Mystery to find resting place of Royal Doulton painter, believed to have died in Sidbury

PUBLISHED: 12:00 18 February 2019

Photographs of the work of Louis Bilton which are on display in museums across Australia, including the South Australia Museum. Picture: Tim McCartney

Photographs of the work of Louis Bilton which are on display in museums across Australia, including the South Australia Museum. Picture: Tim McCartney

Archant

An art lover is hoping to unravel the mysterious life of a former Royal Doulton decorator, whose burial site remains unknown.

Photographs of the work of Louis Bilton which are on display in museums across Australia, including the South Australia Museum. Picture: Tim McCartneyPhotographs of the work of Louis Bilton which are on display in museums across Australia, including the South Australia Museum. Picture: Tim McCartney

Tim McCartney, who lives in Australia, contacted the Herald as part of his research into the life of painter Louis Bilton, who is believed to have died in Sidbury in 1937.

Little is known about Mr Bilton’s life, but a the painter’s death certificate recorded his residence as ‘St Clair’, Sidford Road, Sidbury, Sidmouth, Devon November 14, 1937.

Mr McCartney began the research on behalf of a distant relative of the decorator to help with their family tree.

The collector said: “I am also a very keen collector of his work, although I can’t afford his hand-painted items.

Photographs of the work of Louis Bilton which are on display in museums across Australia, including the South Australia Museum. Picture: Tim McCartneyPhotographs of the work of Louis Bilton which are on display in museums across Australia, including the South Australia Museum. Picture: Tim McCartney

“Finding his burial site and a photo of him would be for me like finding a lost soul, although Louis is not related, I have admired and cherish what he has done, and if I ever came to England I would visit his grave out of respect for what he left for us to enjoy.”

Growing up, Mr Bilton trained with William Mussell, a gifted painter of flowers and birds at Mintons, a ceramics country in Staffordshire.

Census records show his father was a pottery manager and brother was his assistant before he moved out to Australia.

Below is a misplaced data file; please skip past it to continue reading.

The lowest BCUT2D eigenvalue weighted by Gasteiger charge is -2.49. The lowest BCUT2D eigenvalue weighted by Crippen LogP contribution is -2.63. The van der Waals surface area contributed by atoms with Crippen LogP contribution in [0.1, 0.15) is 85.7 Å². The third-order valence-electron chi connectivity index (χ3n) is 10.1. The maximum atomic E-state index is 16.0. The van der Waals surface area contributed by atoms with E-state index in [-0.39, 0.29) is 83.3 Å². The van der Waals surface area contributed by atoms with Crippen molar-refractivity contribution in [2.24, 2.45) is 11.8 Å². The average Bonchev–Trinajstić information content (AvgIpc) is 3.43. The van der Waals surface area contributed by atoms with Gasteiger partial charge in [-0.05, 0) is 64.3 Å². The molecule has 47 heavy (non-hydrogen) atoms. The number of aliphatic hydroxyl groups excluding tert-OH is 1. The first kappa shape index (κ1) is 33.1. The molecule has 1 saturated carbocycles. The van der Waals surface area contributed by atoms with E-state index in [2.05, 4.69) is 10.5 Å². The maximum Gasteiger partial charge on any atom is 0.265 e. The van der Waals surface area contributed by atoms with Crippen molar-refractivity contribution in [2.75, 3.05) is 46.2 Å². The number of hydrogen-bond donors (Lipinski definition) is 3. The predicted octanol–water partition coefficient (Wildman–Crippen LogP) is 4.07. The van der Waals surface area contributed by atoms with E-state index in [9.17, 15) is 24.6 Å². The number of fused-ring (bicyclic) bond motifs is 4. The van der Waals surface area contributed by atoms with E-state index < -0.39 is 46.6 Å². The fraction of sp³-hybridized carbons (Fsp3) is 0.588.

During his time he is believed to have made paintings for Picturesque Atlas of Australasia volume of books.

Photographs of the work of Louis Bilton which are on display in museums across Australia, including the South Australia Museum. Picture: Tim McCartneyPhotographs of the work of Louis Bilton which are on display in museums across Australia, including the South Australia Museum. Picture: Tim McCartney

He returned to England and joined Doulton & Co in 1892, and within a year won worldwide acclaim for his designs.

He stayed with the company for 20 years.

A spokesman for Royal Dalton said: “Bilton was a versatile artist; he was responsible for some of the designs in Spanish and Luscian styles and for drawings of children and Japanese girls reproduced from prints in underglaze blue.”

In March 1925, the artist travelled to the USA at the age of 65 to work the Palm-Fechteler co in Ohio.

Photographs of the work of Louis Bilton which are on display in museums across Australia, including the South Australia Museum. Picture: Tim McCartneyPhotographs of the work of Louis Bilton which are on display in museums across Australia, including the South Australia Museum. Picture: Tim McCartney

He retired to Sidbury in 1931, with his cousin Anne Louise Wolfe, spending the rest of his life in Devon, dying at the age of 76.

Mr McCartney said: “He was a reasonably wealthy person.

“When he died he left an estate of more than £5,172 pounds which I would assume was a lot of money back in 1937.”

Mr Bilton did not marry or have children and left his estate to his cousin who died in 1959.

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